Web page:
Every budding bassist needs to own a metronome, a tuner, a strap, a guitar stand and a music stand. Here are ones I'd suggest you consider...
This Seiko metronome is my favorite to recommend. It's all you need. It's simple, has a good "click" tone, and it's one of the few that hasn't broken on one of my students. (Though I have had a user report getting two defective ones.) I like the dial rather than a push button since you can instantly turn it to any tempo. Get it, use it!
Some tuners come as foot pedals (aka stompboxes). These are especially useful for when you play live. TC Electronic's Polytune 3 is an excellent chromatic tuner in pedal form.
A chromatic tuner can detect any of the 12 notes. Chromatic tuners are good for practicing your fretless bass intonation and for non-standard tunings. I wouldn't get anything but a chromatic tuner. This is a good, inexpensive chromatic tuner, and it hides on the back of your headstock. I've tried a lot of these clip-on tuners, and this one responds the best and is easiest to use.
This is another clip-on style tuner you might consider. It has a bigger display than the D'Addario one. You'll probably have to remove it when you put your bass in its case.
You should use a strap to support your bass at all times. Get a good, comfortable one like this one. The width of the strap makes a big difference. Get as wide of a strap as you can find. This one may run a bit long if you're shorter.
A good music stand will make practice a lot easier. This one is sturdy enough to hold your Real Book and isn't easily tipped over.
This is a decent music stand for less. This one won't hold heavy books, but any stand is better than no stand.
As I mention in the practice articles, you want to have a lot of access to your instrument so that you practice more often. This is a very good quality bass guitar stand.
If you don't have a lot of floor space for a guitar stand, hang your bass up on the wall. Make sure you use sturdy wall anchors or screw it into a stud. And, don't hang it too high on the wall in case your bass gets knocked off and comes crashing down. (I speak from experience!)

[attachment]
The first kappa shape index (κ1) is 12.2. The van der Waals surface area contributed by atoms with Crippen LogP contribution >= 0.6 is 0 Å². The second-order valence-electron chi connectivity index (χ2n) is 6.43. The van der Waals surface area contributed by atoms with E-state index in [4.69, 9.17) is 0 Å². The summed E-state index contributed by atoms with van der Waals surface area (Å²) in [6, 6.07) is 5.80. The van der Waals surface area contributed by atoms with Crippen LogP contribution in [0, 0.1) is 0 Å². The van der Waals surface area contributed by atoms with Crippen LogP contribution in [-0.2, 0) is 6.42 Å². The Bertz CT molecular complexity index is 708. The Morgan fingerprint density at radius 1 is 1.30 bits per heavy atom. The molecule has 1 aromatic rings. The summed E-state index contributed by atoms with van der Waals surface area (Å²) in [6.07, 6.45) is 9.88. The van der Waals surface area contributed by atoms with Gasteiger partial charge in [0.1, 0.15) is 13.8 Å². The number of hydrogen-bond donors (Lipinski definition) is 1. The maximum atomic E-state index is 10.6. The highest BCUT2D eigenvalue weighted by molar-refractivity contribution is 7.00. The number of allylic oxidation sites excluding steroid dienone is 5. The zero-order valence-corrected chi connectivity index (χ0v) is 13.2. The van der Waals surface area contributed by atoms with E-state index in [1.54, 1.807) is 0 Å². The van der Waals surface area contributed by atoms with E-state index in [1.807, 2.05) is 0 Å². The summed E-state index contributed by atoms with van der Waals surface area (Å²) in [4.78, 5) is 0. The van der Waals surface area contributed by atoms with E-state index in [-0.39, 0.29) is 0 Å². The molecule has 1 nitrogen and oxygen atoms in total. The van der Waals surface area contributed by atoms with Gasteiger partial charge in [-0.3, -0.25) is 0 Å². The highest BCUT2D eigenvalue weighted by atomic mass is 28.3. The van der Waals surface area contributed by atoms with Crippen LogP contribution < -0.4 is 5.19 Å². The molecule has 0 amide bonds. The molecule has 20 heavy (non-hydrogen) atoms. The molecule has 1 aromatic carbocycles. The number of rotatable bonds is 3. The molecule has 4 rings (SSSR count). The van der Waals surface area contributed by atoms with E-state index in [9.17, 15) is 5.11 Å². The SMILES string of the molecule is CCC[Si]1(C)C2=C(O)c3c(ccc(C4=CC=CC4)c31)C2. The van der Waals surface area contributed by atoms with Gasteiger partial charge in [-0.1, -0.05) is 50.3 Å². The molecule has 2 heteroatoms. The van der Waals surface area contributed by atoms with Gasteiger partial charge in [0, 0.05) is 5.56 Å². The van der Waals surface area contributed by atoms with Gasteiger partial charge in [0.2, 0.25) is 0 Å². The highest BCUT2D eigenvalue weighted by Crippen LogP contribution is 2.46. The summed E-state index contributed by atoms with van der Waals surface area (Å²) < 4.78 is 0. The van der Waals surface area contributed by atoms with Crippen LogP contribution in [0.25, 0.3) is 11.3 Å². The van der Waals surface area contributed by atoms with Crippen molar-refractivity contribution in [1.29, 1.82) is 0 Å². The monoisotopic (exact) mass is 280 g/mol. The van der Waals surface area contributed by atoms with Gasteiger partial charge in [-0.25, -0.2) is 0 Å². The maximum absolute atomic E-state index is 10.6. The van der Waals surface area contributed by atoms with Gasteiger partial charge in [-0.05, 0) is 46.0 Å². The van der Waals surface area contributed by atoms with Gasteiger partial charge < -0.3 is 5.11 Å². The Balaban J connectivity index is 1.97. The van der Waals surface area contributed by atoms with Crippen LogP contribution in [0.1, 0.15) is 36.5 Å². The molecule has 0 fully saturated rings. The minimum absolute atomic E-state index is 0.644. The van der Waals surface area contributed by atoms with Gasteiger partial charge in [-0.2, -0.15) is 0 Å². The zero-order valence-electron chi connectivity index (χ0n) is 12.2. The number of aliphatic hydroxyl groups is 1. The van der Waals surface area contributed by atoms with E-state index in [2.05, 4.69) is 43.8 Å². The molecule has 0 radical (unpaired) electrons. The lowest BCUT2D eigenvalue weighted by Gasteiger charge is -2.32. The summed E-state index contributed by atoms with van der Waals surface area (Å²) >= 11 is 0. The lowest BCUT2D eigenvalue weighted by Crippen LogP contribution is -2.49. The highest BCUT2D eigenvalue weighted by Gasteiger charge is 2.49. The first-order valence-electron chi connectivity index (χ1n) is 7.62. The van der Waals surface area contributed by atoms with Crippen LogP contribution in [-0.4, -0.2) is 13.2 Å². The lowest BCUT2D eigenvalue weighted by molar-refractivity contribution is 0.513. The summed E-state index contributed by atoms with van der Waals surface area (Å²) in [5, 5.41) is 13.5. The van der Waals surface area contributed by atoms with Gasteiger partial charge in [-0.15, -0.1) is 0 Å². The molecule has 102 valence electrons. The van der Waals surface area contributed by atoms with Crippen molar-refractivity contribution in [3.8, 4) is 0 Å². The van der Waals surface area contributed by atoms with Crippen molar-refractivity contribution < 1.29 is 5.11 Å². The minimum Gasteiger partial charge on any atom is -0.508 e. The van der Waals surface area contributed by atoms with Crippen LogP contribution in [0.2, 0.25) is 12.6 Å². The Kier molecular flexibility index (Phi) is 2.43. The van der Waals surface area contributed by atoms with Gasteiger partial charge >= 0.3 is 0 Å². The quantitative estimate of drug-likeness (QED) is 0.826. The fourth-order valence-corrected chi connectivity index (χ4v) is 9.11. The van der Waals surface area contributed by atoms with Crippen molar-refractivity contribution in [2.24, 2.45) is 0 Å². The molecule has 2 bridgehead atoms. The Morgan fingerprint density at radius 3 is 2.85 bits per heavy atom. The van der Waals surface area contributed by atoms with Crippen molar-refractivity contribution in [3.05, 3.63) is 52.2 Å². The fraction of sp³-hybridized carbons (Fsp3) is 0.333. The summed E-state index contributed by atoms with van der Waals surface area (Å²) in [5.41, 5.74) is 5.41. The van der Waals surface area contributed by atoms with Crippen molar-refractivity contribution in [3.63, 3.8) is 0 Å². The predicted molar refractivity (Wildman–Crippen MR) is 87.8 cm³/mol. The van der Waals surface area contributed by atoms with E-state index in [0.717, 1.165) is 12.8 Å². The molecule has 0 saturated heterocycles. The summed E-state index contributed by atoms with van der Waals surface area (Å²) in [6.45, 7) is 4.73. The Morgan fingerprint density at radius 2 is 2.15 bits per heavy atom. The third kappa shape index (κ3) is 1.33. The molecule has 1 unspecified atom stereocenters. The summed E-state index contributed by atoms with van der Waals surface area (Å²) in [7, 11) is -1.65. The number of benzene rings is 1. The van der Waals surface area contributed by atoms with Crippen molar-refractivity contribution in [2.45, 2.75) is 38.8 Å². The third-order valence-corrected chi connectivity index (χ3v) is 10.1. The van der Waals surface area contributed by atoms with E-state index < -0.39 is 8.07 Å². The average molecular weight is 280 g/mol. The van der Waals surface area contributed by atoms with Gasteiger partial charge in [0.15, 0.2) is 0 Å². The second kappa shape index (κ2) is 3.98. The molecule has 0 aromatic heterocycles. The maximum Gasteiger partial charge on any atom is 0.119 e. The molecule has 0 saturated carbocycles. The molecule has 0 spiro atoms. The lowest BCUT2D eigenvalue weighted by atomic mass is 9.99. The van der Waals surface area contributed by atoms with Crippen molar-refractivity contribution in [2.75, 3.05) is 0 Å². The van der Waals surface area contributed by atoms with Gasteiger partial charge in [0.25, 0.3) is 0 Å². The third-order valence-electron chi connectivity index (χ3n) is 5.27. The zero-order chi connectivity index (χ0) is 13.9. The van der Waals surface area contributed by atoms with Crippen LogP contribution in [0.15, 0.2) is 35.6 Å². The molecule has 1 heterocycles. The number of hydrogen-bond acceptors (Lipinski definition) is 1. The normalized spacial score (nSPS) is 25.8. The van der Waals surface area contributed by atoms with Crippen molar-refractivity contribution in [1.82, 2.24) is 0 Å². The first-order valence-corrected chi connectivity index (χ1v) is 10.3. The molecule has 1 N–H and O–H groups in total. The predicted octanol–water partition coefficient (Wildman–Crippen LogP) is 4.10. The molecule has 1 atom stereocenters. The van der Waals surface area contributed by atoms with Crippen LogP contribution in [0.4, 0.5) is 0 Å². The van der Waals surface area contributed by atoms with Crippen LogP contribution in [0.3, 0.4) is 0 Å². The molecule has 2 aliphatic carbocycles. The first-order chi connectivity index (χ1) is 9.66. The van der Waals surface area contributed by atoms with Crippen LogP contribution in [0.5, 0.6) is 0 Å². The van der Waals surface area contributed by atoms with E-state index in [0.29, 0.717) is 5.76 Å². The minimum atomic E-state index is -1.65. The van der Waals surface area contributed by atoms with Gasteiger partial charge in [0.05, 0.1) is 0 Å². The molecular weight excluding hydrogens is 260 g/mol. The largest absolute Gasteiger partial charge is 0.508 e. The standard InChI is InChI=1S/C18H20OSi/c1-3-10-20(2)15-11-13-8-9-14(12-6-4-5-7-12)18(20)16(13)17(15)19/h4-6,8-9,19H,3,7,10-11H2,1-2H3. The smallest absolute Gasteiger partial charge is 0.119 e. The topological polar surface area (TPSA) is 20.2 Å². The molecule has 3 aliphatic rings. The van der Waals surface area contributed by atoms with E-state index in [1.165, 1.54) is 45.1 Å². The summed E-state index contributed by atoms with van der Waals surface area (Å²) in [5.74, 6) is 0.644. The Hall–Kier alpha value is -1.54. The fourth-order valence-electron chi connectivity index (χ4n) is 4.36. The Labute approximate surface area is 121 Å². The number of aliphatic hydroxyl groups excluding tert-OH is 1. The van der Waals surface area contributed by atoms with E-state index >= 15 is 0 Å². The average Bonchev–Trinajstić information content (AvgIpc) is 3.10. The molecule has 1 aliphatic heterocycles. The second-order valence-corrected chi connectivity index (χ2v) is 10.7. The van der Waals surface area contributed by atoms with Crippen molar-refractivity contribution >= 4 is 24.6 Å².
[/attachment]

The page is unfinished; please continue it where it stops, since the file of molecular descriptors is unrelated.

This bass strap runs a little cheaper. Again, go for width and padding. You don't need any distractions while you play, and you certainly don't need any excuses to put down your bass.
You should have at least two instrument cables in case one goes bad (they do). These are very good quality cables. Don't go crazy with the length. The signal degrades some as the cable gets longer. 12 feet or less is probably a good idea.
Etymotic Research ER20 ETY-Plugs Hearing Protection Earplugs, Standard Fit, Clear Stem with Blue Tip (Light Blue)
Please, please, please protect your hearing. You can't get it back, and you can't play well without it. These also come in a large size. Etymotic Research ER20 ETY-Plugs Hearing Protection Earplugs, Large Fit, Red Stem with White Tip (Red)
If you can afford it, get a good quality cable. These Spectraflex cable last a long time, sound good, and have a lifetime warranty. I know I've had one of these for over 2 decades without problem. Don't go crazy with the length. Shorter cables sound better. A 10-foot cable should be just right.
Kirlin Cable IWB-201BSG-10/BU - 10 feet - 1/4-Inch Straight Premium Plus Instrument Cable Burgundy Black Tweed Woven Jacket
This is a good quality cable with a lifetime warranty at a more affordable price.
In case you don't want the Seiko metronome I suggest, another good option is this Wittner metronome also with a dial.
You might need to take a guitar stand with you to the gig. If you don't, you can count on an accident.
If you have more than a couple of basses and guitars, this is a great stand which holds five of them. It takes up some floor space, but not as much as 5 separate stands.